Anyway, there was a sketch about English goalkeepers all happening to feel moved to write poetry about the Yangtse, done very much in the style of a BBC football magazine or ITV’s “On the ball” with lots of quotes from football managers. The snippets of poetry are of the standard you might expect from real goalkeepers and would probably not stand comparison with the collected works of Prostetnic Vogon Jeltz.
I tried to find a transcript online. The only one I could locate appears to be the work of a Japanese gentleman so instead of Brian Clough we get “Brian Craft” and other transcription errors.
His (unedited) effort goes like this:
Narrator[Terry Jones]:Yang tse Kiang. The Great Yellow River which from time in memorial has fascinated and tantalized the hearts and minds of men from all corners of the earth. Bob Wilson, Arsenal.
Bob[Graham Chapman]: A Wondrous river. Broad banks are swelling, home to a race of fish.
Narrator: Peter Shilton, Leicester.
Shilton[Eric Idle]:O Yangtse. O Yangtse, Beautiful river. River full of fish.
Narrator: Sprake, Leeds-united.
Sprake[John Cleese]:Yang tse Kiang, river of the eastern dream. Teeming with carp and trout and perch and bream.
Narrator: Why is it that so many of Britain’s top goalies feel moved to by the river yangtse. Brian Craft.
Craft[Eric Idle]: Well, I must remember, David, are the these goalies, especialy Wilson, and on occasion, Gordon West of Everton, are the romantics, the dreamers. The Yangtse is symbol for them, for them it’s a box, David, a temple is far as a spiritual a continuity.
Narrator: Bill Shankly.
Shankly[Michael Palin]: O it’s a river of many moods. To young goaly like a Peter Shilton, Yangtse is a beautiful river. To more seasoned goaly like Phil Parkes of Wolves, Yangtse a river bring me to of dissolution lampishen another it is good.
The sketch ends up with a cracking song, sung to the tune of “Blue is the Colour”:
We love the Yangtse, Yangtse Kiang
Flowing from Yushu down to Ching Kiang
Passing through Chung King, Wuhan and Hoo Kow
Three thousand miles, but it gets there somehow
Oh! Szechuan’s the province and Shanghai is the port
And the Yangtse is the river that we all support!
[Clap! Clap! Clap Clap Clap! Clap Clap Clap Clap:] Yangtse!!
Thanks to Python I ended up confused between the Yangtse and the Yellow River. They are entirely separate rivers.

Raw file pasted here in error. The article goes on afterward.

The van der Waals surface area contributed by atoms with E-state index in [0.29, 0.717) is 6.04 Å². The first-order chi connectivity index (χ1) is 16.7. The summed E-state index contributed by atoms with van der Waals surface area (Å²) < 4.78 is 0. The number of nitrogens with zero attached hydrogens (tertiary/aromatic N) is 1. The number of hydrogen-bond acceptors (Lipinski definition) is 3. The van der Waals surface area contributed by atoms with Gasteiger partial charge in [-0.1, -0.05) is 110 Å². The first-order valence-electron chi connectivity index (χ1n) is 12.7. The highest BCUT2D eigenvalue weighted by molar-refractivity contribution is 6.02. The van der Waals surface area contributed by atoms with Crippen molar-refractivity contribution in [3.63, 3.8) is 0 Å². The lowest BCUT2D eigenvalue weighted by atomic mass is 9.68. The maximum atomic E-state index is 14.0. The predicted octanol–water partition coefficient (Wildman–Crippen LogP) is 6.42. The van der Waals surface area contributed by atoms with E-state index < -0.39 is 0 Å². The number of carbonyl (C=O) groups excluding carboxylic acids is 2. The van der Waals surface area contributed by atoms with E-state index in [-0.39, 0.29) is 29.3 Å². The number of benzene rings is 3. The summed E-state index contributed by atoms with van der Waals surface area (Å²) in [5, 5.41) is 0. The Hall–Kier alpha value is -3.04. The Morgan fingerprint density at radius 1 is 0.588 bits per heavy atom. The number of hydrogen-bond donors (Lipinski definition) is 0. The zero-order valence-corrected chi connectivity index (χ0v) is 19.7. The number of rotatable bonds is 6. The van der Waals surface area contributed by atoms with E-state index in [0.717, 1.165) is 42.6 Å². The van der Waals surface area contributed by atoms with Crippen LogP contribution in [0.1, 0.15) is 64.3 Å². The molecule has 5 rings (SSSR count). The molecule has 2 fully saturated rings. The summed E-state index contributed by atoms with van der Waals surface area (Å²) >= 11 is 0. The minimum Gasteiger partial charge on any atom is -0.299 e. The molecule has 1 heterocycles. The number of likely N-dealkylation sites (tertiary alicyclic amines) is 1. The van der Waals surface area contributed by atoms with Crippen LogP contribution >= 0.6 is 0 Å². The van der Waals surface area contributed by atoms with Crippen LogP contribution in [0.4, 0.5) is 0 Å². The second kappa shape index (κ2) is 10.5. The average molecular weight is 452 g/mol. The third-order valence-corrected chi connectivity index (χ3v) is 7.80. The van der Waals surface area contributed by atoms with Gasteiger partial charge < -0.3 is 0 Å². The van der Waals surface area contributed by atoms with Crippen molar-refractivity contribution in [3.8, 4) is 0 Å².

Having said that, the Yangtse is said to be relatively yellowish in colour, the Huangpu grey and the sea blue. We did see the difference in colour at the confluence.Vodpod videos no longer available.
The pictures below are mostly of boats on the Huangpu.
I had hoped to see some junk boats on the rivers of the East, but this was not exactly what I had in mind.
The riverbank is in China, but the houses could be Berkhampstead.
Close to the confluence.
After our Maglev round trip we headed for Pudong, Shanghai’s new high rise business area across the Huangpu river from the old colonial Bund waterfront.
We went to the observatory atop China’s tallest building, the Jin Mao Tower. The Jin Mao is the 5th tallest building in the world, narrowly beating 2 International Finance Centre (2ifc) in Hong Kong which we had visited earlier. Both are taller than the Empire State Building in 9th.
The Jin Mao and 2ifc both have 88 floors, a number the Chinese regard as lucky. At 2ifc we could only get to the 55th floor. At Jin Mao the observatory floor is right at the top.
The building under construction alongside the Jin Mao, and which will be taller when complete, is the SWFC building. Now I know that with a population of at least 13m (some claim 18m) Shanghai is bound to have at least some fellow Sheffield Wednesday Football Club fans as residents. But enough to justify the tallest building in Shanghai? Could Owl mania be that strong in the East? My dreams of grandeur were dashed when we found it was the Shanghai World Finance Centre building.
The Jin Mao has its own post office in the observatory from where you can send your postcards of the Tower.
The Oriental Pearl Radio and TV Tower is a weird pink molecular model shaped thingy.
A blimp on the Shanghai skyline.
Our ship, the Holland America Line ms Statendam, seen from across the Huangpu.